A recent research from the University of Southampton shows that the arthritis medication, etanarcept (Enbrel®), may slow Alzheimer’s disease. The research was presented at the Alzheimer’s Association International Conference in Denmark last week.
In the small control study, a group of 41 patients exhibiting mild or moderate Alzheimer’s was given either the anti-inflammatory medication etanercept or a placebo every week over a period of six months.
Researchers monitored memory function in patients and found that the efficiency of day-to-day activities and behaviour and the symptoms of those who had taken etanercept did not get any worse. In comparison, the placebo group showed signs of decline in memory function.
In an interview with the Daily Mail, lead researcher, Professor Clive Holmes, said:
“We have shown that using Etanercept in patients who have Alzheimer’s disease would be safe and has positive outcomes after six months. However this is a small study and should now be tested in a larger clinical trial. There are very few studies that have come out with everything moving in the right direction. We have shown that a targeted approach against TNF offers protection against the development of the disease. After many years of research into the role of the immune system in Alzheimer’s, led by the team in Southampton, it’s promising to see a compound targeting this process showing encouraging early results in people.”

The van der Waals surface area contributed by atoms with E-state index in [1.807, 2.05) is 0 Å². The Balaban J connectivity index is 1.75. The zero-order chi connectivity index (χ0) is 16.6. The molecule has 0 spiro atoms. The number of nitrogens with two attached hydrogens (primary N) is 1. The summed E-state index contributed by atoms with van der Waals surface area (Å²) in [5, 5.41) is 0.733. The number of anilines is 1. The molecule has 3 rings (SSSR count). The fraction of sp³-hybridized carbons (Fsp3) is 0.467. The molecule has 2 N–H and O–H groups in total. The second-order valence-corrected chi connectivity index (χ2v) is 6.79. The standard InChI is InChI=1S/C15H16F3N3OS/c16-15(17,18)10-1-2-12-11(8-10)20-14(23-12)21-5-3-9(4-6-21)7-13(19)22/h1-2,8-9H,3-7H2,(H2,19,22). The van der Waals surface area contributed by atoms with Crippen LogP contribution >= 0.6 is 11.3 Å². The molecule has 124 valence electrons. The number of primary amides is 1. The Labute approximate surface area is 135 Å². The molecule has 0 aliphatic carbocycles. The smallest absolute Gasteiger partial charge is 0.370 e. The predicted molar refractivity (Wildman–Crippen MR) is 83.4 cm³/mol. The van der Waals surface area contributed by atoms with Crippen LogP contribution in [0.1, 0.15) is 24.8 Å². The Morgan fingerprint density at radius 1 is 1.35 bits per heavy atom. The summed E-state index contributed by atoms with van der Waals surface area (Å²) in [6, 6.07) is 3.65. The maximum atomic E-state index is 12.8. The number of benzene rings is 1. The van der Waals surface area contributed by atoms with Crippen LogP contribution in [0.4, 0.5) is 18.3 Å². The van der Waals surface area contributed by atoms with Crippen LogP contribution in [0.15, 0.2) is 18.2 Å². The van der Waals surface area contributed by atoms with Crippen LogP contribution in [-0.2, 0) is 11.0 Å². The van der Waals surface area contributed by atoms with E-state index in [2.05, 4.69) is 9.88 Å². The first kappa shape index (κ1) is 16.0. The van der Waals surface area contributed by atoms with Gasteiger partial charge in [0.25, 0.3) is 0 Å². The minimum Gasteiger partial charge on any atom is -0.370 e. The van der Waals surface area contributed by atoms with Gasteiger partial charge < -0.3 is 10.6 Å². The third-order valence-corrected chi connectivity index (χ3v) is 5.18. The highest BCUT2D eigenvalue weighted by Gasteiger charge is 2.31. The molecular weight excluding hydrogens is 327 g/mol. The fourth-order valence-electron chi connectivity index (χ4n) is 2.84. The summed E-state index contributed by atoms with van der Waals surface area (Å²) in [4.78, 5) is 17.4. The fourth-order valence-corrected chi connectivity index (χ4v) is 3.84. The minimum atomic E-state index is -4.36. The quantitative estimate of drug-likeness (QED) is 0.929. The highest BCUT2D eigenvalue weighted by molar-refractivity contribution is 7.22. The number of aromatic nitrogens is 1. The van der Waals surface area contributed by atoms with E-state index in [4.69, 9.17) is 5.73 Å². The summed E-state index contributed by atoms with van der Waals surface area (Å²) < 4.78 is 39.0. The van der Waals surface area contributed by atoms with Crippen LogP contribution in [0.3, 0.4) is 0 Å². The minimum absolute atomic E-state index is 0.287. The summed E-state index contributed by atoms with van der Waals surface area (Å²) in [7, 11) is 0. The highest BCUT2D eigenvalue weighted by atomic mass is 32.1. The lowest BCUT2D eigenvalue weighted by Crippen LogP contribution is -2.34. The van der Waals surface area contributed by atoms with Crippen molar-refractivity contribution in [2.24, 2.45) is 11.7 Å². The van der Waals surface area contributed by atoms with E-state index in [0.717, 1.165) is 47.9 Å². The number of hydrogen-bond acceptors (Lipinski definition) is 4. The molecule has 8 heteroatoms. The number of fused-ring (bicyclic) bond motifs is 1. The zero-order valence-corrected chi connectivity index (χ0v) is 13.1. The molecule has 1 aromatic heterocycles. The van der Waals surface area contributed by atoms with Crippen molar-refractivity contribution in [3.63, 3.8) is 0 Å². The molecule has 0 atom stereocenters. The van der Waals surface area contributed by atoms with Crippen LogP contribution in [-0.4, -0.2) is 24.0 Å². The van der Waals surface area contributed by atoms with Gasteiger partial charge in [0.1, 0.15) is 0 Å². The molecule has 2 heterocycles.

As an arthritis medication, etanercept works by blocking a protein in the body called tumor necrosis factor (TNF), which forms part of the body’s defences against diseases and injuries. According to researchers, the memory function in patients with Alzheimer’s who have high levels of TNF is worse than those with low levels of TNF.
Further and more extensive research is required. The Arthritis Broadcast Network will continue to monitor research in this area and provide updates as they become available.